July always seems to bring one of those very special weeks. This July brings two conversions completed – a few more to come later in the summer, (Mazal tov to Chasida Shai Fudger and Aidan Doduck); we will celebrate a Bat Mitzvah, (Mazal tov to Charlotte Marcovitz and her entire family); and we also celebrate a wedding (mazal tov to Hannah Zalmanowitz and Stuart Higgs).

We are all blessed with these occasions as they tie us, each to the other, with joy, memories and connection. And yet this week has also been a time of sorrow and loss. We send our condolences to Ariel Louwrier on the death of his beloved father. May his memory be a blessing for you, Ariel, and your dear family.

As I think about these occasions, I am aware of all the ways we remember the significance of these transitions in our lives through documents, certificates and, in their time, headstones. I have had occasion this week to help someone identify their father’s Hebrew name (previously unknown) by reading her parents ketubah –their marriage contract. I was also able to correctly read her mother’s Hebrew name which had been carved incorrectly – yes, into stone! Things happen. And then another couple just received their about-to-be-filled-in ketubah in the mail. The circle of life and death is with us.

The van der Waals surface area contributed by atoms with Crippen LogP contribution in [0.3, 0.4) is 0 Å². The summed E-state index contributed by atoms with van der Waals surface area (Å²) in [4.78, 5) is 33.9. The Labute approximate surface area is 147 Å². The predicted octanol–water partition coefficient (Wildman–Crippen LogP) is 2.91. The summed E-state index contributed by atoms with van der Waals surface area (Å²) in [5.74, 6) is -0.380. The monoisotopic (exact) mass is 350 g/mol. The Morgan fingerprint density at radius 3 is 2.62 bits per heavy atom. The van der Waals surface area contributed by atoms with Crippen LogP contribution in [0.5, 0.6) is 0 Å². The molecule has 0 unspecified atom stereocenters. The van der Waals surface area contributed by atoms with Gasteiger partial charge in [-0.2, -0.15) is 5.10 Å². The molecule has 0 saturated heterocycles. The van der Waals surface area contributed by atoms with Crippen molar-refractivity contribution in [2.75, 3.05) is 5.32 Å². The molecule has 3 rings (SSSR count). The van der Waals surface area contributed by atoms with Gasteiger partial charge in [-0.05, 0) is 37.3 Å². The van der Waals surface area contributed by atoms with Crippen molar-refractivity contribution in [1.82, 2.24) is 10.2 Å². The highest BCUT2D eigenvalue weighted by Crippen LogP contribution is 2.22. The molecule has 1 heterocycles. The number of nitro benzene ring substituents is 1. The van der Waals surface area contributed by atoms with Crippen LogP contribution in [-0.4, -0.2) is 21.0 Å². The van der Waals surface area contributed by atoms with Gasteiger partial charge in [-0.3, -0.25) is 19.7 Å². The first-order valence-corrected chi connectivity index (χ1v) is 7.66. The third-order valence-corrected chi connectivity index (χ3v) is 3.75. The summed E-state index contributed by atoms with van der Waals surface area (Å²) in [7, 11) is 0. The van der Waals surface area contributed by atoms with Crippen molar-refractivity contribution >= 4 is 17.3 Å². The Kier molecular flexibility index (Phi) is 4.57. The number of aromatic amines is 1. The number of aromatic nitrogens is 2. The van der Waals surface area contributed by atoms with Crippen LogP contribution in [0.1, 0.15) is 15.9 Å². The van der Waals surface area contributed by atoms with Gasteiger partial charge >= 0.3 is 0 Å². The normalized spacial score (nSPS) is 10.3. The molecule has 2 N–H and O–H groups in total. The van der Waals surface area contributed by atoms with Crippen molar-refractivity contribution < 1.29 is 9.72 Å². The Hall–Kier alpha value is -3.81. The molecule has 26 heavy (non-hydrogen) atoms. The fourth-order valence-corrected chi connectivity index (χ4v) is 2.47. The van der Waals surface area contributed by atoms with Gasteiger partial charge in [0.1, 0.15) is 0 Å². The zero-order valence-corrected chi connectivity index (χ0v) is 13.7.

These documents, so fragile, seemingly impermanent, are incredibly precious and important. I urge all members of Kolot Mayim to hold the stories of these becomings – be they becoming Jewish, or coming of age, or death – as the treasures they really are. I sent someone a d’var from online today to help her through her ongoing grief. There is a lovely turn of phrase within its wisdom, that of our tears being counted and saved in God’s treasury:

“In this week’s parasha, both Miriam and Aaron die and are buried. In Miriam’s case, mourning is usurped by a sudden lack of water in the wilderness community of the Israelites–as though the stemming of tears and the stemming of blessing were interconnected. In Aaron’s case, “All the house of Israel bewailed Aaron thirty days” (Numbers 20:29). Once again, tears become the well waters of the human soul and the currency of our relationship with God: “When we shed tears for a virtuous human being,” says the Talmud (in Tractate Shabbat 105b), “the Holy One counts them and lays them up in [God’s] treasury.” Jeffrey Dekro. See: for the whole d’var.

May all our tears be counted in God’s treasury, our tears of joy, our tears of concern, and yes, our tears of joy.

With love,

Rabbi Lynn